- Eat some more solid food at the beginning of the race. As the race goes on, I tend to hate eating most anything but fruits and Gels. Everything else sits in my mouth for so long and annoys me.
Habanero Hundred 100-miler 2016: I SHALL RETURN!
P.S. - Thanks for the great humility lesson this year
P.P.S. - If it wasn't for my Nathan hydration vest, I never would have made it as far as I did.
P.P.S. - If it wasn't for my Nathan hydration vest, I never would have made it as far as I did.
Sunday, April 26, 2015
Brazos Bend 50
25 April 2015
I Guess I Am Human After All
I get excited for every race that I do. They’re like opening presents; you can’t wait to open them, but at the same time, you don’t know if you’re gonna like what you see once they’re open. This race was just like that. There was a lot to live up to after last year’s race: I was third overall and finished in six hours forty minutes and felt great almost the entire time. It’s hard to have another perfect race. And I haven’t felt quite so superhuman ever since Rocky Raccoon 50.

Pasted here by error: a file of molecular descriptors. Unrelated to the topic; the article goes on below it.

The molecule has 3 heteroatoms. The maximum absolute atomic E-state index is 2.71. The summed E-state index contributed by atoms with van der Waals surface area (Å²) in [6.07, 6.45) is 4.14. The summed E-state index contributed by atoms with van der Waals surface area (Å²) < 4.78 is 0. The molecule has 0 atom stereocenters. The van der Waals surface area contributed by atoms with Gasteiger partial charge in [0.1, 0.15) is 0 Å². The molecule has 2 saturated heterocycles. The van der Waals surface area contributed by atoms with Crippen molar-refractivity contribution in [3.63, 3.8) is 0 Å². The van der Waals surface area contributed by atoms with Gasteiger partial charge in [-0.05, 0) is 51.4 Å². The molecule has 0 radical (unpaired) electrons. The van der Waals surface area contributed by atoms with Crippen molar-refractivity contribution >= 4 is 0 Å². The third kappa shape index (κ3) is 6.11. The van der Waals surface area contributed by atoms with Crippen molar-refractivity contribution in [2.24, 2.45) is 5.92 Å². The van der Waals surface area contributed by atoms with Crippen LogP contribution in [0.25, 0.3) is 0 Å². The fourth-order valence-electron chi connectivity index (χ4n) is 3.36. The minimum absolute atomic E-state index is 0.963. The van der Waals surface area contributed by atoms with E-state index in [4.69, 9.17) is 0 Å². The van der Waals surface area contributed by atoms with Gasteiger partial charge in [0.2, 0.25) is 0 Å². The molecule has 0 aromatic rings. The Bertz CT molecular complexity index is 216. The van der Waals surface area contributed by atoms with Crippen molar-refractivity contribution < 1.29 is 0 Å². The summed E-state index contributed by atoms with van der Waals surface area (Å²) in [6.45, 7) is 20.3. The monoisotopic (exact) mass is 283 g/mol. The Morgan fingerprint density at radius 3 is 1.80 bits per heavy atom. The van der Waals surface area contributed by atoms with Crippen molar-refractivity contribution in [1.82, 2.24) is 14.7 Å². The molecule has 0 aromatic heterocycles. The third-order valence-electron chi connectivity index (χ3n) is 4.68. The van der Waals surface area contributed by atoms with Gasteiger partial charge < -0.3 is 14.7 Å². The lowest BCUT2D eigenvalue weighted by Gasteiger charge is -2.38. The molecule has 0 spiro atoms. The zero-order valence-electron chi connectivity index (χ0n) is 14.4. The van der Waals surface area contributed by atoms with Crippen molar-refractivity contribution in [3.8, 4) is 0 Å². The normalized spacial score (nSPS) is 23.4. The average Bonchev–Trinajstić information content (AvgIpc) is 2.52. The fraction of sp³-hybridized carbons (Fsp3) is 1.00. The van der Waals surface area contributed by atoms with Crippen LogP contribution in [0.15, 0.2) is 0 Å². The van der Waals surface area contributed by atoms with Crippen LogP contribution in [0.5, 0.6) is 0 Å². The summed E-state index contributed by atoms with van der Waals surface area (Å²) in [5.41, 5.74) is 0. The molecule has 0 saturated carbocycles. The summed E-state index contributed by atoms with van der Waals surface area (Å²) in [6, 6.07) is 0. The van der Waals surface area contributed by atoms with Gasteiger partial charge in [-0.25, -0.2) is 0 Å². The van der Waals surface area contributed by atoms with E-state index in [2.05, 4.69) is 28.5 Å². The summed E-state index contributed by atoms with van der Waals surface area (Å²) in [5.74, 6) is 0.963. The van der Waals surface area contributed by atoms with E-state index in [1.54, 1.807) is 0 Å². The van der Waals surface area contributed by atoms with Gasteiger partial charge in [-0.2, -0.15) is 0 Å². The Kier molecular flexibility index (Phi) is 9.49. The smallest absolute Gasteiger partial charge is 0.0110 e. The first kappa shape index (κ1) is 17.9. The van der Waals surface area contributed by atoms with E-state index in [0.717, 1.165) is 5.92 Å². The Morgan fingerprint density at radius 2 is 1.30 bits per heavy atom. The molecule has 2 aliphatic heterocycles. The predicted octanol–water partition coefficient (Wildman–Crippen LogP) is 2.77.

|Mel and I finishing lap 2|
Last year’s 50-miler was when I ran with some random people at the beginning and Melinda Coen just happened to be in that group. We started this year’s race together as well. One of my favorite things about ultra running is talking with people. Shorter races are so fast-paced that it’s kinda hard to talk to people other than to say “On your left!” before you pass them. But ultras are laid back and slow, which almost encourages talking. Conversation pace—If you can’t hold a conversation while running, you’re running too fast. It’s my favorite way to run. And even though Mel and I didn’t talk the whole time, just having someone next to you is such a boost. When you (or they) are feeling like stopping/walking/giving up, they’re right there, not verbalizing anything to you to keep going, but because they’re still going, you feel like you probably can too. I’m pretty sure we shared a number of those back and forth during the race.